The nation’s slowly dropping unemployment rate may be a sign that the economy is on the road to recovery. But surety executives still expect the next year to be tough for the construction industry as the impact of the recession and depleted backlogs continue to take a toll on contractors’ balance sheets. “Contractors at all levels face significant challenges in acquiring work and getting adequate margins, while dealing with owners who are having budget and staffing issues themselves,” says Rod Williams, chief underwriting officer for Liberty Mutual Surety.
Some sectors of the industry have fared better than others. Specialty trade contractors have been hit the hardest, especially those in nonresidential construction, which lost 6,400 jobs in August 2012. There is better news for residential specialty trade contractors—a job increase of 8,200 in August and a 1.3 percent increase compared to the previous year. Heavy and civil engineering construction grew 2.1 percent since August 2011.
The unemployment rate for construction rose from 11.3 percent in August to 11.9 percent in September, confirming the industry is one of the country’s slowest to recover. According to Bizminer, more than 20 percent of all general contractors and operative builders, heavy construction contractors and specialty/trade contractors operating in 2009 were out of business by the end of 2011.
Because of the surety industry’s adherence to strict underwriting standards prior to and during the recession, losses are not as severe as they could be. In the small and middle markets, surety executives say this year brought an increase in loss frequency. “It seems like there are fewer qualified contractors due to economic issues, so the base of bond clients has decreased; therefore, competition for bondable contractors has increased,” says Jeff Booth, senior vice president and chief underwriting officer of Allstar Financial Group.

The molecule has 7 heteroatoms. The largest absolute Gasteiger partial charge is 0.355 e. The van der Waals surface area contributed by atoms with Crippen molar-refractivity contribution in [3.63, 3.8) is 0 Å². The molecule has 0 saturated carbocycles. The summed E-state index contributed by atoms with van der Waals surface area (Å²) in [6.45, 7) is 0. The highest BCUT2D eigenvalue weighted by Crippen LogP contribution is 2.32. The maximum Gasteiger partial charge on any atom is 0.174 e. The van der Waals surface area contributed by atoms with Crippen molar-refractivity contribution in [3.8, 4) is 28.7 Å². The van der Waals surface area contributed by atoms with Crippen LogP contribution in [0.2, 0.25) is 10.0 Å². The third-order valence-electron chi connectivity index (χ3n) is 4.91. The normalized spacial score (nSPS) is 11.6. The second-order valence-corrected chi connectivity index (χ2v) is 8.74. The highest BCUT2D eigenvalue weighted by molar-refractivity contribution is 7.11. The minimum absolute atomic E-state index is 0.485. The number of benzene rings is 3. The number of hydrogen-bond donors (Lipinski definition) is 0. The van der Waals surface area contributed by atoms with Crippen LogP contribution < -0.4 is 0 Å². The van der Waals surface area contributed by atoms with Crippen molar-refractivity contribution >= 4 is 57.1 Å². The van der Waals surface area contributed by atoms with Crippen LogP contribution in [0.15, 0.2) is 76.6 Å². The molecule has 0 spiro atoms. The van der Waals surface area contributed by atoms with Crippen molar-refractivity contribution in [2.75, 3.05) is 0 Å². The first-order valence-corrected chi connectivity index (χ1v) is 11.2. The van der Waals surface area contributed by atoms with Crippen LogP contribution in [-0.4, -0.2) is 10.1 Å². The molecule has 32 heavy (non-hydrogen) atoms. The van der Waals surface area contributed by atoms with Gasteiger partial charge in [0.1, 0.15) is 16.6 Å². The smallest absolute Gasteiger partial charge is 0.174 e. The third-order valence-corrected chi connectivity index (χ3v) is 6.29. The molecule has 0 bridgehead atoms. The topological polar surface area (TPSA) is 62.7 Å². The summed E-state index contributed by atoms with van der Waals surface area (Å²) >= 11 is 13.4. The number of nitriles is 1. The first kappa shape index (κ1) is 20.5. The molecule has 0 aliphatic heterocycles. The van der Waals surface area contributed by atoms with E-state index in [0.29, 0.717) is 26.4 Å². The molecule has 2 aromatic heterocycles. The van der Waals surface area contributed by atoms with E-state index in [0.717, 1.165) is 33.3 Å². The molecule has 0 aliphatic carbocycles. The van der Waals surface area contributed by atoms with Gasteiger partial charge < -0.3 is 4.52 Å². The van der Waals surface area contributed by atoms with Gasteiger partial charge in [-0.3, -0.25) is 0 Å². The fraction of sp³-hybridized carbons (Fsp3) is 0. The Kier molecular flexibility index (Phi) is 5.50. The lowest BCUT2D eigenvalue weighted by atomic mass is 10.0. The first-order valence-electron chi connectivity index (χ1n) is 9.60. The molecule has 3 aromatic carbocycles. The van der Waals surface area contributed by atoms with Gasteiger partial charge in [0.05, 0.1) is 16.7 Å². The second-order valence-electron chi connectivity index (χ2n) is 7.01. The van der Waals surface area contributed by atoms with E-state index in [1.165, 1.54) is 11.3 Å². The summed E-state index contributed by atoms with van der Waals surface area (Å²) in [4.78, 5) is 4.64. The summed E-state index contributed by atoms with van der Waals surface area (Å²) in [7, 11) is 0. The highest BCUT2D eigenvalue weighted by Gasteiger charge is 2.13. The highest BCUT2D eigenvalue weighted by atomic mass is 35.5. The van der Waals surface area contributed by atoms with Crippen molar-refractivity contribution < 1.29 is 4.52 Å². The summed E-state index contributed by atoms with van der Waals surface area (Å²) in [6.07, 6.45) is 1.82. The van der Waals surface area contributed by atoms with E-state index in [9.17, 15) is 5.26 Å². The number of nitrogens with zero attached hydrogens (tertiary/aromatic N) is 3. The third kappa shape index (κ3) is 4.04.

“Small contractors are showing the most obvious signs of distress, and sureties are underwriting this segment accordingly,” says Doug Irvin, vice president and surety unit manager for Lockton. “If the contractor has established a good rapport with its surety, the underwriters are generally trying to provide controlled levels of support to give the client a chance to manage through this cycle.”
Adds Michael Cifone, senior vice president of surety for American Safety Insurance: “Cash flow problems usually arise much quicker with the smaller contractors, as they are usually squeezed between slow-paying owners and having to meet payroll each week.”
However, ample surety is available for qualified contractors with strong balance sheets. “Capacity in the small market is adequate, but smaller firms must demonstrate a certain level of experience and sophistication and have access to capital to obtain surety support. Poor quality financial presentations often are a major limitation for access to surety credit,” says Mike Foster, executive vice president of underwriting for Merchants Bonding Company.
Loss activity in this segment has prompted sureties to implement stricter underwriting standards. “Almost all of the sureties are doing some degree of reviewing or re-underwriting for this line of business due to the impact the sustained and deep downturn in economic activity in the construction industry has had on companies in the arena,” says Carl E. Dohn, Jr., president of Dohn & Maher Associates and the National Association of Surety Bond Producers.